The story: a faithful dog comes to meet his master at the train station every evening when he returns home, and when the master, a college professor, dies at his school and does not return, Hachiko continues to come and wait at the station every day for nine years to wait for his master's return. The very thought of such a loyal, sweet animal being so, well, doggedly committed to finding his master is bound to bring tears to most people's eyes--and it didn't fail here, with there being a considerable amount of sniffling and eye-dabbing in the theater. "Not a dry eye in the house" comes to mind. If you like schmaltzy tearjerkers and cute fuzzy dogs, then this is your kind of movie.

The basic story remains the same as the actual one, but builds up a new human dram around the dog story--which succeeds in not detracting from the central story at the same time. You never stray far from the dog, it's clear that Hachi is the protagonist and at most we spend three minutes away from him at any one time.
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Format: DVD Verified Purchase
This brilliant film, full of magnificent performances, does not preach, but will pierce the hardest heart.
I extend my deepest appreciation to Mr. Hallstrom, Richard Gere, Joan Allen, and the Akita trainers for bringing this unforgettable story into my home, where it will be enjoyed again, and again.
My wife, who NEVER comments on a movie, said "That was one of the best movies I have ever seen."
Our 14-year-old Beagle usually rests in one place for ten minutes and moves to another spot in the room. While we watched HACHI, she remained between us on the sofa for the entire movie. She sensed our contentedness and rose only to lick our faces during the film's powerful emotional scenes.
Kudos to Mr. Gere for his diligence in making his relationship with the dogs feel genuine...and for the most amazing death scene I have ever witnessed portrayed in a film.
Since the real HACHIKO died in 1934, this film was long overdue, but more than worth the wait.
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"Hachiko: A Dog's Tale" is directed by Lasse Hallstrom (The Cider House Rules), and is based loosely on the real life story of a dog, named Hachiko, who was born in Odate, Japan in 1923. His master, Dr. Eisaburg Ueno, was a professor at the University of Tokyo who died in 1925. Hachiko returned to the Shibuya train station the next day, and every day for the next nine years until he died in 1934. Today, outside the Shibuya train station, where Hachiko waited, is a bronze statue of Hachiko.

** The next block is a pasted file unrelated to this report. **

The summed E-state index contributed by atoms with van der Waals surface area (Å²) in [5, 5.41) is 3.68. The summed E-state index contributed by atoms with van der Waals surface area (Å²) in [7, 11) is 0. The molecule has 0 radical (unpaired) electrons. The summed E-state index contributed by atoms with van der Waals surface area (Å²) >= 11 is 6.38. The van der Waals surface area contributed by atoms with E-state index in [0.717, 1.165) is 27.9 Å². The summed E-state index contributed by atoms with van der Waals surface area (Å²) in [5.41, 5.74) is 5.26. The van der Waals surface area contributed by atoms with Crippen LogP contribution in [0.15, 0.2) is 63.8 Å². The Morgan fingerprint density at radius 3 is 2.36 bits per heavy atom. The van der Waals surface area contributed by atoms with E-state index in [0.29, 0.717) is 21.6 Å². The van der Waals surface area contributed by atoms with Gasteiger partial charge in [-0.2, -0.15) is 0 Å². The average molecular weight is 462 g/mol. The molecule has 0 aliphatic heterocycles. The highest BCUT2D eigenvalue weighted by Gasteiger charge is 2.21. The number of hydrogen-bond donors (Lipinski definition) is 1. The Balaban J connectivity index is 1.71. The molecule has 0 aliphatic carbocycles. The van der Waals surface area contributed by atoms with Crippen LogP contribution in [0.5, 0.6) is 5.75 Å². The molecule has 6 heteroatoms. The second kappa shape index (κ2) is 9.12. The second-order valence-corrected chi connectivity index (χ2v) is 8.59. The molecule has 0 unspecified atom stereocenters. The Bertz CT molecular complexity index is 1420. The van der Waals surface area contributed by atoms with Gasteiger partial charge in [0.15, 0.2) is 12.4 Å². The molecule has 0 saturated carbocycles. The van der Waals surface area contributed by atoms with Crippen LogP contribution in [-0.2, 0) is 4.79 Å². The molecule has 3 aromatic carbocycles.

In this particular movie we have a similar story, only the dog is in transport to the United States, where he escapes, and ends up in Parker Wilson's (Richard Gere) possession. Parker eventually decides to keep the dog since the owner cannot be found. Hachiko, or Hachi, as he is usually called here, at one point breaks free of his yard, and follows Parker to the train station. Eventually Hachi is allowed to accompany Paker to the train station everyday. But at one point Parker never returns to the train station, since he has died at the university.

The movie then becomes a tale of a loyalty that reaches far into the bonds of memory. Hachiko never realizes that his master has died, and even though he never sees his master again, he never forgets him. What is Hachi's purpose now that his master has died? His purpose seems to be to wait for his master who will never return. It is at once moving and heartrending, as it is a tragedy of sorts, and one that is only resolved once Hachiko also dies. This is a beautifully told tale that makes one think about the things that are important for us to go on living, even after those that we have loved have died.